(b. 1644, Sotteville-les-Rouen, d. 1717, Paris)

Atalanta and Hippomenes

c. 1699
Oil on canvas, 141 x 127 cm
Liechtenstein Museum, Vienna

In the Boeotian version of the legend, followed by Ovid (Met. 10:560-707), Atalanta was an athletic huntress. Her way with her suitors was to challenge them to a race in which the loser was punished with death. She remained unbeaten and a virgin until Hippomenes (elsewhere named Melanion) took her on. As they ran he dropped three golden apples, given to him by Venus, and since Atalanta could not resist stopping to pick them up she lost the race. They later made love in a temple of Cybele, which offended the goddess so much that she turned them both into lions.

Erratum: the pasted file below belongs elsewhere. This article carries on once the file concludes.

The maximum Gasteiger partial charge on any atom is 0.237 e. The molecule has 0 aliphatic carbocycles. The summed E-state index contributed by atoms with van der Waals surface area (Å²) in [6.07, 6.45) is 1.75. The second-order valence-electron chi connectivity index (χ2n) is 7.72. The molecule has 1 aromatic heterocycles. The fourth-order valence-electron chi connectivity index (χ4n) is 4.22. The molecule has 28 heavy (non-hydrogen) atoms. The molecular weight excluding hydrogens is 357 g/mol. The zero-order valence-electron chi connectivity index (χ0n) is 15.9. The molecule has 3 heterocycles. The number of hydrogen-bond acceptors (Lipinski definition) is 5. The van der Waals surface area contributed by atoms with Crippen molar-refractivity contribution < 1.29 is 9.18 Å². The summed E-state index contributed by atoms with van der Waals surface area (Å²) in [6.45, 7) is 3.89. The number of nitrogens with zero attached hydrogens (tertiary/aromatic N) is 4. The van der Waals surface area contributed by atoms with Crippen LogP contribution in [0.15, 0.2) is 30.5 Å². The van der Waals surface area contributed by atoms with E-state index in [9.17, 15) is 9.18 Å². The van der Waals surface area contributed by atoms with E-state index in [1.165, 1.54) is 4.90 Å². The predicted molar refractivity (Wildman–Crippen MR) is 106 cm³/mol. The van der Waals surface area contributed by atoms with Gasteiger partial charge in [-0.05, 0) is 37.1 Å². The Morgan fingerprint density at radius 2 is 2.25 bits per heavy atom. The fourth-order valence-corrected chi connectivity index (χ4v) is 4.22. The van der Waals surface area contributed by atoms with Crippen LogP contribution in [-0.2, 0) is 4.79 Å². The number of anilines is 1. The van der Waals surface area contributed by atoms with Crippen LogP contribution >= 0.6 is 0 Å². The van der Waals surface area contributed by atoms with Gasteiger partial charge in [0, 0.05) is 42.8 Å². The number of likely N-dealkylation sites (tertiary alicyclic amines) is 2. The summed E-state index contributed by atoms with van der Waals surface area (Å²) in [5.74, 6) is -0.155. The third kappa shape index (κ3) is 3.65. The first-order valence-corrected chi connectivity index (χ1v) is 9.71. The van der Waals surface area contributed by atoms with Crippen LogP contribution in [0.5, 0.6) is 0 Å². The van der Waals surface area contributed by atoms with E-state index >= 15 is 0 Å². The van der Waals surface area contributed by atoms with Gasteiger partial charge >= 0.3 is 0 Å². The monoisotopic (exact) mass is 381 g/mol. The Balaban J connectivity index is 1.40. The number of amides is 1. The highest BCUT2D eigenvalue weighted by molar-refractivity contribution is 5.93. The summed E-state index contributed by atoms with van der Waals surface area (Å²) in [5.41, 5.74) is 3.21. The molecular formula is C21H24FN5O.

In the picture Atalanta is shown in the act of stooping to pick up an apple as Hippomenes overtakes her. Colombel's Atalanta is clearly inspired by the woman in Guido Reni's famous painting of the same subject in the Museo del Prado, Madrid. Both are shown in profile with their athletic right arms reaching out for the apple. Less frantic, however, Colombel's stately figure is more decidedly Poussinesque.

© Web Gallery of Art, created by Emil Krén and Daniel Marx.